February 19, 2002


Experts say the size of your shoe can affect your health


New shoes beckon: The narrow, open-toed, three-inch fire engine red heels, or a flatter, wider, shorter pump?


First, think of the feet as soldiers on the front lines. Would you rather send them into battle wearing Kevlar or chiffon?

Thought so.

But selecting a proper shoe is rarely a hop, skip and jump away; even settling with a proper size is more difficult than it might seem.

Just ask The Foot Nurse, Patti Glick. The wrong pair of shoes - too short and wide - spelled trouble for her aching dogs in the form of a neuroma, irritation of the nerves between her toes. Only after settling on a longer, narrower shoe did true foot comfort become hers.


"Picking a shoe is one thing. Picking the right size is another and it's not always that easy," says Glick, a Cupertino, Calif., based registered nurse who conducts wellness seminars and promotes foot safety throughout her community.

"We kind of guess what's best, but the problem with guessing is if you pick a shoe that's too small, your feet and the shoe will not bend in the same spot."

Too often, say Glick and Hagerstown podiatrist Todd Harrison, shoe shoppers are off the mark on footware fit.

Unless visiting a specialist, such as shopping for running shoes at a store with attendants trained to properly measure the foot, shoes are liable to be ill-fitting and either exacerbate existing foot problems or create new ones.

It doesn't help, Glick says, that foot size today will not necessarily remain the same throughout adulthood. Adults can expect their foot to change size and shape four or five times as the body grows older. And children's feet will grow and change 26 times leading up to maturity.

Pregnancy can wreak havoc with feet. So can weight gain, which forces feet to bear more stress and subsequently flatten feet.

"Our tendons and ligaments gradually relax during the aging process, so our feet tend to spread longer and wider," Glick says.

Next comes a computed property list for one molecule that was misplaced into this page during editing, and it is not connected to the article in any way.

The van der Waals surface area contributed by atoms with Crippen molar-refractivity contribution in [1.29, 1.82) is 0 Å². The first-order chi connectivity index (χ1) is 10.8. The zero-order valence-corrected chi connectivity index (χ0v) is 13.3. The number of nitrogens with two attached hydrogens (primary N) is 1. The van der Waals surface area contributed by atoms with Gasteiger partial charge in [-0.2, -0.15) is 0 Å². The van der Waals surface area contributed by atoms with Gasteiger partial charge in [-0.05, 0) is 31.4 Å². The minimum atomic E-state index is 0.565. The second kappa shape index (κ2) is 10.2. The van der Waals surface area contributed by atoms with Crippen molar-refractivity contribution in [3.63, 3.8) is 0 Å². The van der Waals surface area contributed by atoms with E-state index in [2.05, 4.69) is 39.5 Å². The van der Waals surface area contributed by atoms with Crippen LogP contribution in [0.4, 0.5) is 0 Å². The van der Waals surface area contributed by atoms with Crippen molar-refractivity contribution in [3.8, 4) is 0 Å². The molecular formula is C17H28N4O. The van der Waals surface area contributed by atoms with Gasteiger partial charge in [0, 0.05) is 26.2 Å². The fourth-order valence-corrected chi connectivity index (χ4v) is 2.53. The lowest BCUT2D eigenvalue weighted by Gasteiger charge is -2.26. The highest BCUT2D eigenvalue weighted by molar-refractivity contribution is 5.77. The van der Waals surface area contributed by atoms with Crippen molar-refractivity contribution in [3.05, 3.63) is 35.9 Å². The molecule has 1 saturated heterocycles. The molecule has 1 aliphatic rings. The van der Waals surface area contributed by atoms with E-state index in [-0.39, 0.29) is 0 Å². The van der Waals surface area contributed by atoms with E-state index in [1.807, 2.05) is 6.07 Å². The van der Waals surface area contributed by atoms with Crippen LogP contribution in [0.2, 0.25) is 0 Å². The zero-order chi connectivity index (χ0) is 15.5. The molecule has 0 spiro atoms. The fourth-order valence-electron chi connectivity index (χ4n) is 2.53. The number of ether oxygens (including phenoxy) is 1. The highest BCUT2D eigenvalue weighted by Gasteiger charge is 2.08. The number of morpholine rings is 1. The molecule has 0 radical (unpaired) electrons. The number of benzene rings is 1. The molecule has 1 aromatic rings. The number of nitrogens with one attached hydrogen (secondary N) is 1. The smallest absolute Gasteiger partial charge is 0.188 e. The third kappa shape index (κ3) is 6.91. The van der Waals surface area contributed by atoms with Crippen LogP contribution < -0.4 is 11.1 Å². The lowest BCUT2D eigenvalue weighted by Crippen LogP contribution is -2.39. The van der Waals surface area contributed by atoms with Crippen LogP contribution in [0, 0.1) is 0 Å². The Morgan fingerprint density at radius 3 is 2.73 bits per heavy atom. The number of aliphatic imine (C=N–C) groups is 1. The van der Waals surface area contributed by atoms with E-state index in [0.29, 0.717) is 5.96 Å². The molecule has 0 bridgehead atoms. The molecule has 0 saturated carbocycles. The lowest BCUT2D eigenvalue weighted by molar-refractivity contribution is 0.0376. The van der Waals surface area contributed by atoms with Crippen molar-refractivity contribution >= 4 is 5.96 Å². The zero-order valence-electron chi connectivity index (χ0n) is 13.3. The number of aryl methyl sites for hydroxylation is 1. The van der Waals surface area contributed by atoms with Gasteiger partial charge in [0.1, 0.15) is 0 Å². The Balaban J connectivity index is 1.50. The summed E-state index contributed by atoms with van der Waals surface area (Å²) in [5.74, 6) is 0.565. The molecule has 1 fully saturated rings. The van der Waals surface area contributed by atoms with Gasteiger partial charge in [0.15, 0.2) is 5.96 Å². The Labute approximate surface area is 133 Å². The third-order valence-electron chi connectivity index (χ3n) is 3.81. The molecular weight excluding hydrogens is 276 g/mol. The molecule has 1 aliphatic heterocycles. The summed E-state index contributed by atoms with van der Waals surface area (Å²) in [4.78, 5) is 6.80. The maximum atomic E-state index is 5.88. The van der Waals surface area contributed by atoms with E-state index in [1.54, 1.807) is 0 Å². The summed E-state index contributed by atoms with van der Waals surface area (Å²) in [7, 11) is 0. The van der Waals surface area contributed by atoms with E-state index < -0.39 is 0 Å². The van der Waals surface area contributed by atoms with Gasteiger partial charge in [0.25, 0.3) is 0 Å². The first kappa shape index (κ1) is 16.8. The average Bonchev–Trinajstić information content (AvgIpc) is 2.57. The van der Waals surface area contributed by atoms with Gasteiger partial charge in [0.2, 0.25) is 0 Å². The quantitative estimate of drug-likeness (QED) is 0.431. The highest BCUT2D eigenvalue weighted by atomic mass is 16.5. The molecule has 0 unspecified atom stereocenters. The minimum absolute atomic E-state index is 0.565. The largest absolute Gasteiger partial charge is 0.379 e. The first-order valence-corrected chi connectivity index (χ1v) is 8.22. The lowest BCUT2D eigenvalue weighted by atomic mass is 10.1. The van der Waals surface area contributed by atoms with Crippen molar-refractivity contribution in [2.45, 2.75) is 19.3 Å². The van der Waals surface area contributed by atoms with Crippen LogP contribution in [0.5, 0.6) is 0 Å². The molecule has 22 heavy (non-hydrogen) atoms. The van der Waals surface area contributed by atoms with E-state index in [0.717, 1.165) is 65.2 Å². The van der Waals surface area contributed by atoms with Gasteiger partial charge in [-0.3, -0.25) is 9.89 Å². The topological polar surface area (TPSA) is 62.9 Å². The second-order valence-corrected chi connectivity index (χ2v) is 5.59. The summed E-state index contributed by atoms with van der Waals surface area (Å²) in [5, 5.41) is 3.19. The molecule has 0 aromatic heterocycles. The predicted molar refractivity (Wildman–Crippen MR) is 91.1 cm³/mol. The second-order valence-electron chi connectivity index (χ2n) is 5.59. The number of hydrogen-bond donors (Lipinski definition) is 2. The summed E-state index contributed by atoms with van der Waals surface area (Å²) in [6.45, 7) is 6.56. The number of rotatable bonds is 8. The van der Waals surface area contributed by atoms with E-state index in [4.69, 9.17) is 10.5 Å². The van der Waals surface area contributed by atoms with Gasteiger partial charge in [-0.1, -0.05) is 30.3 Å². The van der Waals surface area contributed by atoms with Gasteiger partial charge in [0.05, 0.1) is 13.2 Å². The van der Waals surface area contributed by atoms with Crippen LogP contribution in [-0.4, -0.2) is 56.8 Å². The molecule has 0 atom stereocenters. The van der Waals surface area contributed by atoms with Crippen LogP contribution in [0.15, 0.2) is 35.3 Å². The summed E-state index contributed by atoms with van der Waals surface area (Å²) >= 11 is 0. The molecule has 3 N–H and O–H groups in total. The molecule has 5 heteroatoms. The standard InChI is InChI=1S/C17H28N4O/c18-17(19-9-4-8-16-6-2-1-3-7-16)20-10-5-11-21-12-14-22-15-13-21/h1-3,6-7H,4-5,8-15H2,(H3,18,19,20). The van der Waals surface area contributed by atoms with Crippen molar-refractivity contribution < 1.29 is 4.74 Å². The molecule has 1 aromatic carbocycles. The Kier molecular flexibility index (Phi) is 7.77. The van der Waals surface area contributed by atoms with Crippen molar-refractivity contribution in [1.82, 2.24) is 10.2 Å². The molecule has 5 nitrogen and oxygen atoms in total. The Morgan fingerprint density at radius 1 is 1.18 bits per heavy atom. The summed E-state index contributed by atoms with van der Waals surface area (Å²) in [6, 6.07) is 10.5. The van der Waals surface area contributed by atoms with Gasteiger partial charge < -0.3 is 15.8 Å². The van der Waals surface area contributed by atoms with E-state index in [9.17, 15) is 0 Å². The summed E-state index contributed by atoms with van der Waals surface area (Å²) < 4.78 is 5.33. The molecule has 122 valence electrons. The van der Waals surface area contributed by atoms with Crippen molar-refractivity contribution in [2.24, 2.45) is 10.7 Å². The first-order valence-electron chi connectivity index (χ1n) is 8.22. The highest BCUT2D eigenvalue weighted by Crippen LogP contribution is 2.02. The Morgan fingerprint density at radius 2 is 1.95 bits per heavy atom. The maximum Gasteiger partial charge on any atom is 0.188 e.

"If they look in the mirror, their body changes but they don't think their feet change," adds Frederick, Md., podiatrist David Levine. "Gravity has a way of bringing things down."

Because feet can swell as the day goes on, sometimes up to half a size, Harrison suggests purchasing dress shoes at the time of day they will be worn.

Playing tennis in the afternoon means shoes should be bought in the afternoon. Similarly, dress shoes should be bought at the end of the day to take the swelling into account. Otherwise, shoes can feel tight and uncomfortable by the end of the day.

One trick is to trace the outline of both foot and shoe on a sheet of paper. If the foot outline is larger than the shoe, odds are footwear is improperly sized.

"Some people will feel like they're wearing a big enough shoe," Harrison says. "They don't really believe you until you trace it out and show them."

Levine owns the Podiatry & Footwear Center, a one-stop shop where people can see Levine and visit his walk-in shoe store. What most people don't realize, he says, is that foot problems are not relegated to below the ankle. A problem in the foot has the potential to radiate upwards, even causing back pain.

Where Glick and Harrison disagree is in discussing which brand of shoe to buy. Glick says no company creates product lines that are all risk-free, and that bargains are not automatically ill-suited for wearing.

But Harrison says, as in the case of running shoes, major athletic shoemakers pump a lot of cash into research and development and that care can be seen in higher-priced options.

Back to the shoe store dilemma: Heel or pump? Unfortunately, not enough people know what to look for in order to make a wise, foot-friendly decision.

"I don't even think they're aware of it. Most people just don't have any idea," Glick says. "You really have to take the time to look a little bit and be a selective consumer."

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